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Digital Ubiquity

Anyone could be forgiven for thinking that the world that we know it is coming to an end… but not for the reasons apparent.

Yes, the economy is getting worse, planes are dropping out of the sky, mother nature is sending whatever she can throw at us, and human nature is leaving a lot to be desired.

But my anticipation (or trepidation) stems from a change coming on the technological side of things. A change that will affect how we function as a society, a change that has been building for some time.

This change is ‘ubiquity’. It is everywhere. It is the turning point from where we view technology as a tool and instead view it as an integrated, invisible part of our lives.

It’s where we wonder how we ever survived without it in the first place.

Ubiquity is – in essence – being everywhere at once — a balanced, harmonious correlation of many different aspects.

The First of Which is Communication

There is an advertisement which recently aired called “whalesong”, which – initiated by Optus – has a small orchestra set on a raft in the ocean, using their instruments to encourage a nearby whale to communicate with them.

Whilst the ad itself is spectacular, it was the tagline which was the key inspiration for this rant; “When you have communication, anything is possible”.

So simple, so true.

If you were to take a look at our current means of communication from a decade-old viewpoint, you would consider today’s methods as overkill.

Not counting the phone, you have: Twitter, Yammer, Messenger (IRC), Skype, VOIP, SMS, MMS, Streaming, Blogging, Email… All ways to communicate.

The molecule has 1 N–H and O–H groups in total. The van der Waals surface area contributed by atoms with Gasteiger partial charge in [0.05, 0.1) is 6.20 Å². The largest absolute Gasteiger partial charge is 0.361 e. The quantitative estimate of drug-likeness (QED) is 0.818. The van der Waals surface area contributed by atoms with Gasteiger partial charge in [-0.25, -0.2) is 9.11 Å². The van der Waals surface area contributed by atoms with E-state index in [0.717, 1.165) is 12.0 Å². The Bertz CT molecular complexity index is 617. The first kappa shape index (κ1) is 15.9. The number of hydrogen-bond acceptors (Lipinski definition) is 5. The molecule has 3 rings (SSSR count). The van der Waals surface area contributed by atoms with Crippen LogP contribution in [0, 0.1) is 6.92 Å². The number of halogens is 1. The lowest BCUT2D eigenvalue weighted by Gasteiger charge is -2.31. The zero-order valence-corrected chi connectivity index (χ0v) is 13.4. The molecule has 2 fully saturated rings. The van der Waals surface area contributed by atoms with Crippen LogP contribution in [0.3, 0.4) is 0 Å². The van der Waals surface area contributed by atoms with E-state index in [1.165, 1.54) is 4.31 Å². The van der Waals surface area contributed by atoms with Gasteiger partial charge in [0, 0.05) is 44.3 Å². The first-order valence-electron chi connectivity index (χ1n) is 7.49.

10 years ago the only three of these which existed was IRC, SMS and email.

20 years ago it was pick up a phone or actually start a conversation with somebody. Face-to-face.

You see then that Communication = Information.

This ease of communication allows for what is basically a hive-sharing of information to exist – and that can only be a good thing.

This month when the power was cut to the majority of the St. Albans, communication didn’t stop – it increased. Those of us with mobile internet access flooded twitter with messages – sharing information with each other to reveal who was affected and to what extent.

The Twittersphere knew more than British Energy for the first half-hour.

This communication is becoming so instantaneous and so ingrained into our lives that it will become a kind of digital telepathy – a sharing of thoughts and information.

When US Airway’s Flight 1549 ditched in the Hudson River, one of the first photos taken was not from a news photographer – but from a bystander with a camera phone. And while the photographer could have held on to that photo to profit from it by selling to a paper or magazine, it was instead uploaded to TwitPic – shared for everyone to see – for free. 

The photographer’s motive wasn’t selfish. In fact, it was probably instinctive to get the word out as quickly as possible.

It is an indication, things to come.